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The Organic Egg Scorecard from the Cornucopia Institute

The Cornucopia Institute's Organic Egg Scorecard ranks egg producers on a scale from 1 to 5 eggs, using criteria like outdoor access, indoor space per bird, ownership structure, beak trimming and other factors [pdf]. The scorecard is part of the Institute's new report, Scrambled Eggs: Separating Factory Farm Egg Production from Authentic Organic Agriculture. The executive summary [pdf] provides some political context.

"Whole Foods, Walmart, A&P, Costco, Meijer, Safeway, and Trader Joe's store-brand eggs all received the lowest possible rating in Cornucopia's study."
posted by mediareport on Oct 5, 2010 - 69 comments

 

Animal Rights History - source documents and more

Animal Rights History collects quotes and original source documents from historical figures concerned with animal welfare, animal rights and vegetarianism throughout history, including John Locke on kids' cruelty to animals, Voltaire on vivisecting dogs, the author of history's first protected species list, lots about Pythagoras, timelines, a survey of anti-cruelty laws and more.
posted by mediareport on May 12, 2008 - 4 comments

Brazilian bird songs

Songs of Brazilian Birds A fantastically diverse collection of .au files, including the beautifully evocative Organ Wren or Uirapuru, the mooing of the Capuchinbird, the sci-fi minimalism of the Short-tailed Antthrush and a duet of Laughing Falcons (they'll make you laugh at the end).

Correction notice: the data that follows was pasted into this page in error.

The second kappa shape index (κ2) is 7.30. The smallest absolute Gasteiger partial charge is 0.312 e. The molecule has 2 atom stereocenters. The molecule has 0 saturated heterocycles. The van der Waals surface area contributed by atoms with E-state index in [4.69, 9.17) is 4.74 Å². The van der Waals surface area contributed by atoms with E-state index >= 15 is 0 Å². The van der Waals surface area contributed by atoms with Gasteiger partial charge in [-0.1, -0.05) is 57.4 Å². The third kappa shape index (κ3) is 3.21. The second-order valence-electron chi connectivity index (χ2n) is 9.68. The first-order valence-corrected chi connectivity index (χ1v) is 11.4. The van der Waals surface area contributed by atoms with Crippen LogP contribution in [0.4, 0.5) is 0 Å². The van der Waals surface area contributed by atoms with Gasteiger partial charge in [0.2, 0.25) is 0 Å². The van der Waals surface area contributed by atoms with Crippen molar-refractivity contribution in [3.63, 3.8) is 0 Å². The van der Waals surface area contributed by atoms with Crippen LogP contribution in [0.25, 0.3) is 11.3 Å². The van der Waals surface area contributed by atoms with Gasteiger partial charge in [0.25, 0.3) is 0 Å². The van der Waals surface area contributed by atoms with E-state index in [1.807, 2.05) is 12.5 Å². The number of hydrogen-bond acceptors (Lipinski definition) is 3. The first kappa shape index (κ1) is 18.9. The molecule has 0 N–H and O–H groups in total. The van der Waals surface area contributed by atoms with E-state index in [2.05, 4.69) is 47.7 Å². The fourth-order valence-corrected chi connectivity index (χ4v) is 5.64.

posted by mediareport on Jan 23, 2006 - 14 comments

Seabirds skull gallery

Seabirds Skull Gallery An amateur birder in Holland is fascinated by the internal structure of various seabirds. [via Incoming Signals]
posted by mediareport on Feb 19, 2005 - 7 comments

Infrasound animals

"Infrasonic Symphony" Intrigued by reports of tsunami-avoidance behavior in Sri Lankan wildlife? Science News offers a timely antidote to simplistic mumbo-jumbo about the "mythical power" of animal earthquake detection with a detailed look at the latest research into low-frequency sound. The Elephant Listening Project is particularly interested in elephant rumblings that produce Rayleigh waves. "Mammals, birds, insects, and spiders can detect Rayleigh waves," notes The Explainer. "Most can feel the movement in their bodies, although some, like snakes and salamanders, put their ears to the ground in order to perceive it."
posted by mediareport on Jan 3, 2005 - 15 comments

Crows better than chimps at making tools?

Crows better than chimps at making tools? British scientists were reportedly "astonished" when a captive crow named Betty "spontaneously bent a straight piece of wire and used it to retrieve a snack." But another scientist says crows have been seen making two kinds of hook tools in the wild, although he's not sure we should say they have "insight." It's clear that there are lots of different kinds of animal intelligences, so why are humans so surprised when dolphins recognize themselves in mirrors, chimps demonstrate culture and lions engage in social problem-solving? What explains the reluctance to admit that animal "consciousness" exists?
posted by mediareport on Aug 9, 2002 - 72 comments

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